THE FIRST SHIPMENT of chemical material has been removed from Syria under a deal to rid the country of its chemical arsenal, the joint mission overseeing the disarmament said today.
The removal was carried out as the head of Al-Qaeda’s Syria affiliate, the Al-Nusra Front, called for an end to four days of clashes between rebels and the jihadist Islamic State of Iraq and the Levant in which at least 274 people were killed.
“A first quantity of priority chemical materials was moved from two sites to the port of Latakia for verification and was then loaded onto a Danish commercial vessel today,” the joint United Nations-Organisation for the Prohibition of Chemical Weapons (UN-OPCW) mission said in a statement.
It added that the boat had sailed for international waters.
The removal of the chemical material from Syria’s coastal Latakia comes after a planned 31 December deadline for the operation to begin was missed.
Tuesday’s shipment “initiates the process of transfer of chemical materials from the Syrian Arab Republic to locations outside its territory for destruction,” the UN-OPCW statement said.
The material taken from Syria today will be held at sea until additional chemicals arrive. The shipment is being escorted by Chinese, Danish, Norwegian and Russian vessels, the mission said.
Syria agreed last year to a US-Russian deal to hand over its chemical weapons.
The agreement came after the United States threatened military action in response to an August 2012 chemical weapons attack outside Damascus that killed hundreds of people and was blamed by Washington on the Syrian regime.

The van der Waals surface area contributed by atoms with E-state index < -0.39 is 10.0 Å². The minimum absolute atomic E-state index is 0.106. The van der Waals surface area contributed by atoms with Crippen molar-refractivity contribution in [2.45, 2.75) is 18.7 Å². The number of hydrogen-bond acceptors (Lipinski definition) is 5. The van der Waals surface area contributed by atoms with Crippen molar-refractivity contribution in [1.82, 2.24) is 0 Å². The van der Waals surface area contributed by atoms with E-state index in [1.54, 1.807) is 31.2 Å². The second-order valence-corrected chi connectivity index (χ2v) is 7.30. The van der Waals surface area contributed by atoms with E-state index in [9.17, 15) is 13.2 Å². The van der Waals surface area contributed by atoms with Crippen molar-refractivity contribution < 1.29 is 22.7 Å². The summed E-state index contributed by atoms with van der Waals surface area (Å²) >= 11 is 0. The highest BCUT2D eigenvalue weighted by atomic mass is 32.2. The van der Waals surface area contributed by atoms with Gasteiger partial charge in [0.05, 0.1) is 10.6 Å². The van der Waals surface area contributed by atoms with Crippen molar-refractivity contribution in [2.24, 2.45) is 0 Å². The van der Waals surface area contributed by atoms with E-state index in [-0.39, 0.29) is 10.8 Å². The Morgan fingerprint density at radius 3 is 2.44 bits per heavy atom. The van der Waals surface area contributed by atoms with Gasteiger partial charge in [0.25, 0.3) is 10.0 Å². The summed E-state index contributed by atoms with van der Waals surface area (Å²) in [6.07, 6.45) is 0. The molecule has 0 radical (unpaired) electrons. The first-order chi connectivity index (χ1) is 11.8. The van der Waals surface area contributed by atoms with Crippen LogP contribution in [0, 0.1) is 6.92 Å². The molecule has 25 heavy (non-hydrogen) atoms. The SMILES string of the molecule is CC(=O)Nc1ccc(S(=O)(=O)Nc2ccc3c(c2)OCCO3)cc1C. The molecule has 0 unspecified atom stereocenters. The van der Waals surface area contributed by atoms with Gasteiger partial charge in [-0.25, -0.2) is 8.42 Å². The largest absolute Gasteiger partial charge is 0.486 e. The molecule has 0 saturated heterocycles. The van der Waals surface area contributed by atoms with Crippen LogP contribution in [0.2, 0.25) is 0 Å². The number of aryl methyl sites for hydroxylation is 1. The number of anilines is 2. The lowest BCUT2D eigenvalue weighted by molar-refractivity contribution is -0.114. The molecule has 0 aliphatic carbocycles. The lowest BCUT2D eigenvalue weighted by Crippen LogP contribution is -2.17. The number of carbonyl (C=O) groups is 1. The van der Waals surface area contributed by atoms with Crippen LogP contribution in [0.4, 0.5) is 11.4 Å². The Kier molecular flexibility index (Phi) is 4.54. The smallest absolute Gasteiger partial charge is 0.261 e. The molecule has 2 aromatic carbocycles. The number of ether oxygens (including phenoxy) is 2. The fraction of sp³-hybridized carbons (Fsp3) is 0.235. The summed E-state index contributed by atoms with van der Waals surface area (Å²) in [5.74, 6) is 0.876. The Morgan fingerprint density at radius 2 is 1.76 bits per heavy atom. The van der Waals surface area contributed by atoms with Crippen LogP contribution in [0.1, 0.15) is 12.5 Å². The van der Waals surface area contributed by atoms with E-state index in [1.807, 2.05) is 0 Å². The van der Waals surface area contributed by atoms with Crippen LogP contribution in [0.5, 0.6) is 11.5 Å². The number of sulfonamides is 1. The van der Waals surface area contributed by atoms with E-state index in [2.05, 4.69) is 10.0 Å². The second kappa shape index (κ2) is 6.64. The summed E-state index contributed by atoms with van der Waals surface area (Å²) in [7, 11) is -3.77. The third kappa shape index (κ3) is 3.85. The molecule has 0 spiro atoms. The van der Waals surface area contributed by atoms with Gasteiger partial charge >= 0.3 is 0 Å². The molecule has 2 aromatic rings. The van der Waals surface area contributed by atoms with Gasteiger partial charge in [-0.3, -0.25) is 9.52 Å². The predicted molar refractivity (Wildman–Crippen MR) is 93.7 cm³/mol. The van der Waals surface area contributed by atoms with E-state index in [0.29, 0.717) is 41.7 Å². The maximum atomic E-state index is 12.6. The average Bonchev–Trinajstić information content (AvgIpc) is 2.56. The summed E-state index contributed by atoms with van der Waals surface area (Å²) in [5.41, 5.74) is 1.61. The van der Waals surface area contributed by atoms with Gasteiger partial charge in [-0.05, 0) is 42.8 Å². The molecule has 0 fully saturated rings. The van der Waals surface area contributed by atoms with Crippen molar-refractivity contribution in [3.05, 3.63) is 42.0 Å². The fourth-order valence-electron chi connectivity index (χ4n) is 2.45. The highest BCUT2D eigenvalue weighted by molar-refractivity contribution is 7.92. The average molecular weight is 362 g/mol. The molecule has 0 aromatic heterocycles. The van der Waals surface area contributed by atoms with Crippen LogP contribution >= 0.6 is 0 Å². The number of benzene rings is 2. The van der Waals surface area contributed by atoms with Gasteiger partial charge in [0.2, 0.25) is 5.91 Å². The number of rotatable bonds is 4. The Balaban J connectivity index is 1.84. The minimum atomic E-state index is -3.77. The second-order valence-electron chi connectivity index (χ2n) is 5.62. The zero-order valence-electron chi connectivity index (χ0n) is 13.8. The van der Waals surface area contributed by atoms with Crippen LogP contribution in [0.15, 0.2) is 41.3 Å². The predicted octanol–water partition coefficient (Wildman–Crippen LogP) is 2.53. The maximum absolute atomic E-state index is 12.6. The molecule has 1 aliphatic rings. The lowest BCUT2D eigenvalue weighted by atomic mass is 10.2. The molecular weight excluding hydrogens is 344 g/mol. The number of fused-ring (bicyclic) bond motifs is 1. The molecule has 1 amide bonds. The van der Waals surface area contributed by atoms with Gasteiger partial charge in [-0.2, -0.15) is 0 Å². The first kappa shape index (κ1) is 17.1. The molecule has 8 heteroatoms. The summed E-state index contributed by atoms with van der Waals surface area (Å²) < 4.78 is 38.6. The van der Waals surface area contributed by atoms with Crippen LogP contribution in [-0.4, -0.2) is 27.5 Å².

Under the plan, the chemicals taken from Latakia will be transported to an Italian port and transferred onto a US vessel, where they will be destroyed.
A crew member of the Danish warship Esbern Snare wears a protective mask as they escorted the Syrian chemical weapons. (Pic: AP Photo/Petros Karadjias)
The mission has a June deadline to complete the dismantling of Syria’s chemical weapons programme, which includes the deadly nerve agent sarin and mustard gas.
At OPCW headquarters in the Hague, director-general Ahmet Uzumcu said the first removal was an “important step”.
“I encourage the Syrian government to maintain the momentum to remove the remaining priority chemicals, in a safe and timely manner, so that they can be destroyed outside of Syriaas quickly as possible,” he said in a statement.
Elsewhere in the country, clashes continued between members of the jihadist Islamic State of Iraq and the Levant (ISIL) and a coalition of moderate and Islamist rebels.
The Syrian Observatory for Human Rights reported heavy fighting in Raqa, the only provincial capital to fall from regime hands and a one-time ISIL stronghold.
The fighting comes after months of tensions over alleged abuses by ISIL, which has been accused of kidnapping and killing civilian and rival rebels.